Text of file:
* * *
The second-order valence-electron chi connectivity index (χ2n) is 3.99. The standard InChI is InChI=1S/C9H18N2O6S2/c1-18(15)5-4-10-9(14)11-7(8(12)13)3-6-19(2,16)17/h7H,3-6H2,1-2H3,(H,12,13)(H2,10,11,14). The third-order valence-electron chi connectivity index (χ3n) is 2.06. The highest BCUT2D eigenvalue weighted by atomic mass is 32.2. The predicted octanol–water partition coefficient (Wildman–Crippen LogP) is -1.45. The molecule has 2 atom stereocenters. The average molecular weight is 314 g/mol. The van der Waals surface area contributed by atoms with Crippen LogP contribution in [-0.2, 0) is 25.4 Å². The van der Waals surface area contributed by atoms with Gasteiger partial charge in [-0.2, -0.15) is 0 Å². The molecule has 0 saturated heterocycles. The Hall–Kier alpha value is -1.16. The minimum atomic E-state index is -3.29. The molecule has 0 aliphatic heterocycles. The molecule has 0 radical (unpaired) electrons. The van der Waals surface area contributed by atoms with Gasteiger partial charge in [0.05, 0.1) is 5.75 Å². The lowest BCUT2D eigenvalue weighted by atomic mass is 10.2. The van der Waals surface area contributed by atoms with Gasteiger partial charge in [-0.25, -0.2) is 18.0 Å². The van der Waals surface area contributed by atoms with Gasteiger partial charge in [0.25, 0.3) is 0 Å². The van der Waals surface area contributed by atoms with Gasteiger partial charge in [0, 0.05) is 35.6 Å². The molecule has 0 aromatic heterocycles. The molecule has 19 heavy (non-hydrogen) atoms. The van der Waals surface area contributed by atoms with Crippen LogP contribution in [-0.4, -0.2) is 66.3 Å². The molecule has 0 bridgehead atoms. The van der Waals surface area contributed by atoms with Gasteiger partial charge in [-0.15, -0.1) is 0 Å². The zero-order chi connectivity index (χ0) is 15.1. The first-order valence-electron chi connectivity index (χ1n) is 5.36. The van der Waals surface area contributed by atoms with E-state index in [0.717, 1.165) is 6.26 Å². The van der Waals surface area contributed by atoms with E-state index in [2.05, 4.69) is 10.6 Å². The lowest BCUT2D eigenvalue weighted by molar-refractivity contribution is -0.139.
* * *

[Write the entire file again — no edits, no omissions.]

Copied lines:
The second-order valence-electron chi connectivity index (χ2n) is 3.99. The standard InChI is InChI=1S/C9H18N2O6S2/c1-18(15)5-4-10-9(14)11-7(8(12)13)3-6-19(2,16)17/h7H,3-6H2,1-2H3,(H,12,13)(H2,10,11,14). The third-order valence-electron chi connectivity index (χ3n) is 2.06. The highest BCUT2D eigenvalue weighted by atomic mass is 32.2. The predicted octanol–water partition coefficient (Wildman–Crippen LogP) is -1.45. The molecule has 2 atom stereocenters. The average molecular weight is 314 g/mol. The van der Waals surface area contributed by atoms with Crippen LogP contribution in [-0.2, 0) is 25.4 Å². The van der Waals surface area contributed by atoms with Gasteiger partial charge in [-0.2, -0.15) is 0 Å². The molecule has 0 saturated heterocycles. The Hall–Kier alpha value is -1.16. The minimum atomic E-state index is -3.29. The molecule has 0 aliphatic heterocycles. The molecule has 0 radical (unpaired) electrons. The van der Waals surface area contributed by atoms with Gasteiger partial charge in [0.05, 0.1) is 5.75 Å². The lowest BCUT2D eigenvalue weighted by atomic mass is 10.2. The van der Waals surface area contributed by atoms with Gasteiger partial charge in [-0.25, -0.2) is 18.0 Å². The van der Waals surface area contributed by atoms with Gasteiger partial charge in [0.25, 0.3) is 0 Å². The van der Waals surface area contributed by atoms with Gasteiger partial charge in [0, 0.05) is 35.6 Å². The molecule has 0 aromatic heterocycles. The molecule has 19 heavy (non-hydrogen) atoms. The van der Waals surface area contributed by atoms with Crippen LogP contribution in [-0.4, -0.2) is 66.3 Å². The molecule has 0 bridgehead atoms. The van der Waals surface area contributed by atoms with Gasteiger partial charge in [-0.15, -0.1) is 0 Å². The zero-order chi connectivity index (χ0) is 15.1. The first-order valence-electron chi connectivity index (χ1n) is 5.36. The van der Waals surface area contributed by atoms with E-state index in [0.717, 1.165) is 6.26 Å². The van der Waals surface area contributed by atoms with E-state index in [2.05, 4.69) is 10.6 Å². The lowest BCUT2D eigenvalue weighted by molar-refractivity contribution is -0.139.